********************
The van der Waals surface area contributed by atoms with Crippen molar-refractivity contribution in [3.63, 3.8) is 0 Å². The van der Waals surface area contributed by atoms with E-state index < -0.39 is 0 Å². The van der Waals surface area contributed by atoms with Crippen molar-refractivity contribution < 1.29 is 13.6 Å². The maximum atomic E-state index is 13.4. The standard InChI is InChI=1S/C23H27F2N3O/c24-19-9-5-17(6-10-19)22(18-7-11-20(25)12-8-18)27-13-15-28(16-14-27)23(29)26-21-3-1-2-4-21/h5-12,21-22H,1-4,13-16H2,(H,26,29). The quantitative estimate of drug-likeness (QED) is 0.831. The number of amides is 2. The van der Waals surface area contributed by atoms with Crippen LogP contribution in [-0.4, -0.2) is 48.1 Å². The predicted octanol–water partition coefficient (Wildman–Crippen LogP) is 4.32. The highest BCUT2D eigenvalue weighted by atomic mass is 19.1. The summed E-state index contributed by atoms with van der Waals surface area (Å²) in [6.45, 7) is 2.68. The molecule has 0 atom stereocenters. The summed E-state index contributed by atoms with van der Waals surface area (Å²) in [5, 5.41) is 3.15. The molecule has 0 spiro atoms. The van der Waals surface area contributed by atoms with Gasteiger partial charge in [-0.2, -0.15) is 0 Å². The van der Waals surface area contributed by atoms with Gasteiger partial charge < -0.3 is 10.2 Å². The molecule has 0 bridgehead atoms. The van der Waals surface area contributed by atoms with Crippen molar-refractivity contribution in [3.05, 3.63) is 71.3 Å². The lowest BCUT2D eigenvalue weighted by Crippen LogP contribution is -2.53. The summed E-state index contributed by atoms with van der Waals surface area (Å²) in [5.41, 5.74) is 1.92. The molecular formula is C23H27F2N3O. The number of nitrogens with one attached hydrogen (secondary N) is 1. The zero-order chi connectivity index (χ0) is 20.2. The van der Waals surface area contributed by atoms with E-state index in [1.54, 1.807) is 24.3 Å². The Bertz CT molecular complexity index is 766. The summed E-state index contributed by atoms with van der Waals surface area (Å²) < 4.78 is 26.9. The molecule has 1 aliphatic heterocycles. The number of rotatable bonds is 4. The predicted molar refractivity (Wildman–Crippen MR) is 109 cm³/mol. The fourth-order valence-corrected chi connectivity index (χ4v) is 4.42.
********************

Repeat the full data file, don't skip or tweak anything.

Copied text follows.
The van der Waals surface area contributed by atoms with Crippen molar-refractivity contribution in [3.63, 3.8) is 0 Å². The van der Waals surface area contributed by atoms with E-state index < -0.39 is 0 Å². The van der Waals surface area contributed by atoms with Crippen molar-refractivity contribution < 1.29 is 13.6 Å². The maximum atomic E-state index is 13.4. The standard InChI is InChI=1S/C23H27F2N3O/c24-19-9-5-17(6-10-19)22(18-7-11-20(25)12-8-18)27-13-15-28(16-14-27)23(29)26-21-3-1-2-4-21/h5-12,21-22H,1-4,13-16H2,(H,26,29). The quantitative estimate of drug-likeness (QED) is 0.831. The number of amides is 2. The van der Waals surface area contributed by atoms with Crippen LogP contribution in [-0.4, -0.2) is 48.1 Å². The predicted octanol–water partition coefficient (Wildman–Crippen LogP) is 4.32. The highest BCUT2D eigenvalue weighted by atomic mass is 19.1. The summed E-state index contributed by atoms with van der Waals surface area (Å²) in [6.45, 7) is 2.68. The molecule has 0 atom stereocenters. The summed E-state index contributed by atoms with van der Waals surface area (Å²) in [5, 5.41) is 3.15. The molecule has 0 spiro atoms. The van der Waals surface area contributed by atoms with Gasteiger partial charge in [-0.2, -0.15) is 0 Å². The van der Waals surface area contributed by atoms with Gasteiger partial charge < -0.3 is 10.2 Å². The molecule has 0 bridgehead atoms. The van der Waals surface area contributed by atoms with Crippen molar-refractivity contribution in [3.05, 3.63) is 71.3 Å². The lowest BCUT2D eigenvalue weighted by Crippen LogP contribution is -2.53. The summed E-state index contributed by atoms with van der Waals surface area (Å²) in [5.41, 5.74) is 1.92. The molecular formula is C23H27F2N3O. The number of nitrogens with one attached hydrogen (secondary N) is 1. The zero-order chi connectivity index (χ0) is 20.2. The van der Waals surface area contributed by atoms with E-state index in [1.54, 1.807) is 24.3 Å². The Bertz CT molecular complexity index is 766. The summed E-state index contributed by atoms with van der Waals surface area (Å²) < 4.78 is 26.9. The molecule has 1 aliphatic heterocycles. The number of rotatable bonds is 4. The predicted molar refractivity (Wildman–Crippen MR) is 109 cm³/mol. The fourth-order valence-corrected chi connectivity index (χ4v) is 4.42.